The prodigal son is one of the most referenced stories in the Bible. It has been turned into songs, art, and countless sermons. And no wonder, as the lessons we can learn about ourselves, God, our relationships with one another, are countless as well. I have read the story and heard teachings about it countless times and come away nearly each time with some new understanding of the insights the story gives. This isn’t even the first blog I’ve written on it.
I’m not going to start by telling you why what I’m writing is correct and what you’ve heard before isn’t. That’s the great thing about parables, they can mean more than one thing! I’m just going to talk about the two brothers, their differences, and each of their relationships with their father.
We’ll start with the prodigal son since the story is named after him. He is a bit of a scoundrel. He can’t wait for Dad to die to get his inheritance, he demands it now. The story infers Dad was a wealthy man, so it was quite an inheritance. Dad, to everyone’s surprise I’m sure, gives it to him. He takes it and goes on an extended bender, burning through the fortune on women, booze, and wild living. Finally his life comes crashing down on him. Living in extreme poverty he goes back begging his dad for a job. Every dad’s dream for their son.
Then we have the prodigy son. He does his dad proud. He works hard, continues to build the family wealth, and is faithful. He is at Church on Sunday, a deacon and Sunday School teacher. He pays his tithes and donates to other charities besides. He coaches a little league team and volunteers at the local soup kitchen.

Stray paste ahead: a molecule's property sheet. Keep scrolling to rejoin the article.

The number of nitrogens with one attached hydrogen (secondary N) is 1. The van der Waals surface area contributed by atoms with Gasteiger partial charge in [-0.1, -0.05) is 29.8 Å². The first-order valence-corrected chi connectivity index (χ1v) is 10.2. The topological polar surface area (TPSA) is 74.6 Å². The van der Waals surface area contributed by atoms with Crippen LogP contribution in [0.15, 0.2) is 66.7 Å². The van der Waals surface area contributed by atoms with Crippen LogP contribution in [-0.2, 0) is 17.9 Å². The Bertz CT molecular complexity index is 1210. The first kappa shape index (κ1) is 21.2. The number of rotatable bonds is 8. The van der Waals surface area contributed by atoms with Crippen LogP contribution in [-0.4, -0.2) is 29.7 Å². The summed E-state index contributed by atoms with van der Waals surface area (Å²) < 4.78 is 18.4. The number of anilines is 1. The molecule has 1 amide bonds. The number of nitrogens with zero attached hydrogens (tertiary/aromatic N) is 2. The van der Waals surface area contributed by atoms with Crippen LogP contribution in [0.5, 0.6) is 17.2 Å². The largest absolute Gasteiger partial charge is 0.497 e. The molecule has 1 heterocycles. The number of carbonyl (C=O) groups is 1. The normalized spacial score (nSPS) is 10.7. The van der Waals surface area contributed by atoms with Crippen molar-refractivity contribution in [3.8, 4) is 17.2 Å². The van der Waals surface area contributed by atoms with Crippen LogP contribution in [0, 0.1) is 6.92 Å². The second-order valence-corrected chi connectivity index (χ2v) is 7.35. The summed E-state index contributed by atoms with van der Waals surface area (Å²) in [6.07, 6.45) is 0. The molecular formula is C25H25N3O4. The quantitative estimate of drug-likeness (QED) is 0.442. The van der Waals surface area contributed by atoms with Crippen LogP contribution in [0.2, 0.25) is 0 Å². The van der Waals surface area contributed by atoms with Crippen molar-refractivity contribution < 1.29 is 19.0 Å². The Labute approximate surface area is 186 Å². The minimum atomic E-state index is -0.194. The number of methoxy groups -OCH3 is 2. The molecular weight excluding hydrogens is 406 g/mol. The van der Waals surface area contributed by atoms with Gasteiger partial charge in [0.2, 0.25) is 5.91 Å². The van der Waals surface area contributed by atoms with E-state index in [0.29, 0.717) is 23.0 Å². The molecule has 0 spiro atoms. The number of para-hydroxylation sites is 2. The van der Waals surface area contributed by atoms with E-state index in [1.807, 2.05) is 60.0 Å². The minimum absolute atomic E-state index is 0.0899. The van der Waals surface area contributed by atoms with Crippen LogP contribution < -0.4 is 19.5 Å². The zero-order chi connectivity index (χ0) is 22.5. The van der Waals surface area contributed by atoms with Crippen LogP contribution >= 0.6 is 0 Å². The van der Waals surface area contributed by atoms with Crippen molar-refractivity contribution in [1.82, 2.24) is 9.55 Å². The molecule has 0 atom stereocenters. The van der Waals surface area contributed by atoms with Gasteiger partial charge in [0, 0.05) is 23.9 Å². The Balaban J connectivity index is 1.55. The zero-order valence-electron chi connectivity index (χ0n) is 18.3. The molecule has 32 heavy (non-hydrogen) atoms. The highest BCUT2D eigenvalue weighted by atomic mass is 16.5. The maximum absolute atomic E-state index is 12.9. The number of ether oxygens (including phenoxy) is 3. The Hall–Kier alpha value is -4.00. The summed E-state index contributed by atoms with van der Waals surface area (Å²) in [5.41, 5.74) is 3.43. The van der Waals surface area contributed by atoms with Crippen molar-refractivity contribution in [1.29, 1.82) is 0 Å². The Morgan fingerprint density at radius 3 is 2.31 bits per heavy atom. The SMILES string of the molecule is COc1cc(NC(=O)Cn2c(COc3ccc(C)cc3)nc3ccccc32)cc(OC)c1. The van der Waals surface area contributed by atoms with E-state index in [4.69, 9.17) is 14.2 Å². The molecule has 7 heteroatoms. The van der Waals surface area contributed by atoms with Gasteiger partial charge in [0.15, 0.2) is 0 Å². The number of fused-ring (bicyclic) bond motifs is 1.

Then we see the dad. He is unlike any dad I’ve encountered. Maybe unlike any person I’ve encountered. His rules are different. He looks at his two sons and he sees only his two sons that he loves deeply. None of the good deeds of the prodigy cause the father to view him any differently. At the same time, none of the wicked deeds of the prodigal change how the father views him either. He doesn’t keep any kind of score card, no comparison, no measuring stick. Each one is good enough and fully beloved just because they are his sons.
This is our God. Paul writes that even though his resume is quite impressive he considers it a pile of shit. That is literally how it translates. God isn’t impressed with our efforts or disappointed with our failures. He simply loves and accepts us.
This is one of the challenges Christianity brings us. A worldview that doesn’t measure us against each other, but simply says, you are God’s, you are good, you are loved. This doesn’t allow room for us to look down our noses at “them” or be proud of our own values. It is easy to place my value in my intellect, my progressive values, my progressive views on faith, but none of these add any value with God. A liberal is no more valuable than a conservative or vice versa. A Methodist is no more valuable than a Charismatic or a Southern Baptist. None of these things affect how we measure up to God because He isn’t measuring.
So take the lesson both of the sons in the story had to learn the hard way. You are God’s. You are good. You are loved.